Tableau at PNW Districts

Scouting Recap of Glacier Peak.docx (62.5 KB)

Our Team (CPR - 3663) used Tableau to analyze our match scouting data at the Week 2 PNW Glacier Peak Competition. I am hoping that I successfully attached a copy of our Tableau dashboard in this post. Tableau has been a huge factor in our scouting the last two seasons. We were introduced to it by Quinn Schiller on Team 1983, Skunkworks Robotics. It helped us become a captain in our division at World’s in 2015 (losing to 1114 and 148 in the Finals) and contributed heavily to our winning Glacier Peak last weekend.

Tableau is a very powerful tool. It takes our dry Excel data and transforms it into beautiful pictures and graphs that help organize and clarify our information. There is a bit of learning curve with it, but their are multiple tutorials on the Tableau site and through FIRST that can help answer any questions.

At Glacier Peak, we used our Tableau dashboard, hopefully attached here, to convince the top seed, Team 2522, to pick us in alliance selections. Prior to our lobbying, they weren’t even considering us. We showed them that we were a perfect complement to their team (we are heavy shooters and breachers, they are heavy breachers and they shoot some low goals). Having been alerted to our existence by our compelling data, they then watched us in our next match. We made five high goals and breached heavily, including the Category A defenses (Portcullis and Cheval de Friese). They then watched the number two seed, who had similar data, perform. We drove more aggressively and quickly and adjusted on the fly to our partner’s difficulties. They were convinced we were the best choice and picked us. We went on to win the competition.

This brings me to the subject of qualitative scouting. We have eight people dedicated to quantitative scouting (6 match scouters, 1 Excel data entry person, and 1 Tableau analyst). We have two scouters dedicated to qualitative scouting. We use the quantitative data as the basis for all match strategy preparation and then incorporate the qualitative data to make final decisions. The qualitative data helps us evaluate driver skill (critically important in this year’s competition), robot speed and consistency, the flexibility of a team to change strategy mid-match if necessary, and how much partners work well together. Quantitative data can suggest this information (consistency in scoring across matches, amount of defenses crossed and points made to suggest speed) but simple words such as “unreliable” and “fast” convey a wealth of information quickly. The qualitative and quantitative data together help provide a complete picture of a team and provide checks and balances for one another.

I am hoping that more teams will use Tableau. I love it when I see teams making informed, wise decisions in match strategy and alliance selections. I think it elevates the level of play for everyone. While not everyone has the staffing available to make up a full scouting team, it’s not hard to combine with other teams to pool data. Our team is always willing to work with other teams to share our process and we post our bar charts at competition.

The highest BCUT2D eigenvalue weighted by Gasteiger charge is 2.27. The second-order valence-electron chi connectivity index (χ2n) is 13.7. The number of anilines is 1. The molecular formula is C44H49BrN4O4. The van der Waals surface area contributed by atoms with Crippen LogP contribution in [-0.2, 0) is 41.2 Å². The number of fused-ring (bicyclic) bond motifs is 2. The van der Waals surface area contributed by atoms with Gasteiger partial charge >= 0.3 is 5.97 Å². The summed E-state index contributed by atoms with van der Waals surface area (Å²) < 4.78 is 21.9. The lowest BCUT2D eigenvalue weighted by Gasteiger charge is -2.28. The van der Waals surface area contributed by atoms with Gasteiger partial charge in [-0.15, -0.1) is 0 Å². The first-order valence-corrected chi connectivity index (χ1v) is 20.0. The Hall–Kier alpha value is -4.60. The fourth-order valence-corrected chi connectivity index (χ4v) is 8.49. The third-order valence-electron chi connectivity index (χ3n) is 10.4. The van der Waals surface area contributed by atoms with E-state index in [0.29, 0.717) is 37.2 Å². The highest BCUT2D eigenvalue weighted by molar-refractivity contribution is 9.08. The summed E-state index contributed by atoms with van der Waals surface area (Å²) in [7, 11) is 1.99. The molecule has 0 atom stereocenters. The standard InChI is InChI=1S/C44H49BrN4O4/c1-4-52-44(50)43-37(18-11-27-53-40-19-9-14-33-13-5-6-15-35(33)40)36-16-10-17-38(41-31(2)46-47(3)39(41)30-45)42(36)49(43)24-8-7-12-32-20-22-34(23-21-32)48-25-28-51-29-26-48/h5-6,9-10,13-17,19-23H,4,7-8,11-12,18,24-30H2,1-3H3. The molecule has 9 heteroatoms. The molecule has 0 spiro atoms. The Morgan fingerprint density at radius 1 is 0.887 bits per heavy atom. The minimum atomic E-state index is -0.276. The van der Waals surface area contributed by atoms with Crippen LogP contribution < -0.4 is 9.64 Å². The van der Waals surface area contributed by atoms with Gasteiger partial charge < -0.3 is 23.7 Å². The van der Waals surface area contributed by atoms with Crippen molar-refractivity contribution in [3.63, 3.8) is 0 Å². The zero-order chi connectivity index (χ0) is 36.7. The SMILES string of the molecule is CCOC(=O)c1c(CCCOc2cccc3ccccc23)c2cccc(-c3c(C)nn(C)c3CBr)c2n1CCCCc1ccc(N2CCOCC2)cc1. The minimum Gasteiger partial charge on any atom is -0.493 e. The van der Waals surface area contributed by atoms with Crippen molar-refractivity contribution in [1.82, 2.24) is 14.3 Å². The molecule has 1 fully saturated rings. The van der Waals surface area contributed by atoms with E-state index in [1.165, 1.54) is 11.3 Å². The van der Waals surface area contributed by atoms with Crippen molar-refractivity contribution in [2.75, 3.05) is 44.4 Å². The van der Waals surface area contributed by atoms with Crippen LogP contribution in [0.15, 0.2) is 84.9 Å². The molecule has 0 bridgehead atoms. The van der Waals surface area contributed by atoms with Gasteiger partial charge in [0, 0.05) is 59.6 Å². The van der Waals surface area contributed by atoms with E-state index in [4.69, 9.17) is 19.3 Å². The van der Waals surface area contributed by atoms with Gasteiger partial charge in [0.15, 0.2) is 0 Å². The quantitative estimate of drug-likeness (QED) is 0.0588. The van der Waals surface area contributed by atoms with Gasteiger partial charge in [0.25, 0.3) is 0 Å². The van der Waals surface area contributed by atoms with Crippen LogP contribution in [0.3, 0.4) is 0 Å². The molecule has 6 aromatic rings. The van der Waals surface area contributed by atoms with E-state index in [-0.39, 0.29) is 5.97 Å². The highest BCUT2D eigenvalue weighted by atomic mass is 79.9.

I’d be curious to learn if other teams use Tableau or something similar.

Good luck to everyone at Stronghold!

Scouting Recap of Glacier Peak.docx (62.5 KB)

Scouting Recap of Glacier Peak.docx (62.5 KB)

This is the third year 2834 is using Tableau. We like to collect data and we like them shown in a clear and concise way to make good decisions. I can’t give all the credit of how we did in the last 3 years all to Tableau but it certainly is one of the enablers.

A word of caution: Tableau is not a cure-all. This should go without saying, but you have to know both how to use it well and understand what you ultimately want to get out of it.

One year we had a new mentor who decided he was going to do analysis of our scouting data using Tableau and he made a bunch of interesting graphs. They were interesting ways to look at the data - he was not a dumb guy. Unfortunately, they didn’t quite line up with what we wanted to know, and we weren’t able to get the data we did want out in time so we ended up totally disregarding all of our scouts’ work at an event. This was a couple of years ago. It was unfortunate.

I know that teams have had good luck with it, but be sure that you know what you’re doing before you jump in without a backup.

I agree. We use qualitative data as a balance check for the Tableau data. Also, as in any data collection scheme, you need to know which variables to scout.

I agree 100%. During the build season, the scouting team meet and propose what scouting information to collect. It is then reviewed by the whole team. After it is finalized, programmers update the Android scouting app and the Tableau person prepare the graphs and work with the game strategy team to finalize the graphs.

The other nice thing about Tableau is once you have the data collected, you can look at it other ways on the fly relatively quickly if the graphs you prepared ahead of time is not as useful as you expected.

It works for us because it is a team effort. I hope more teams will try the software. It is great.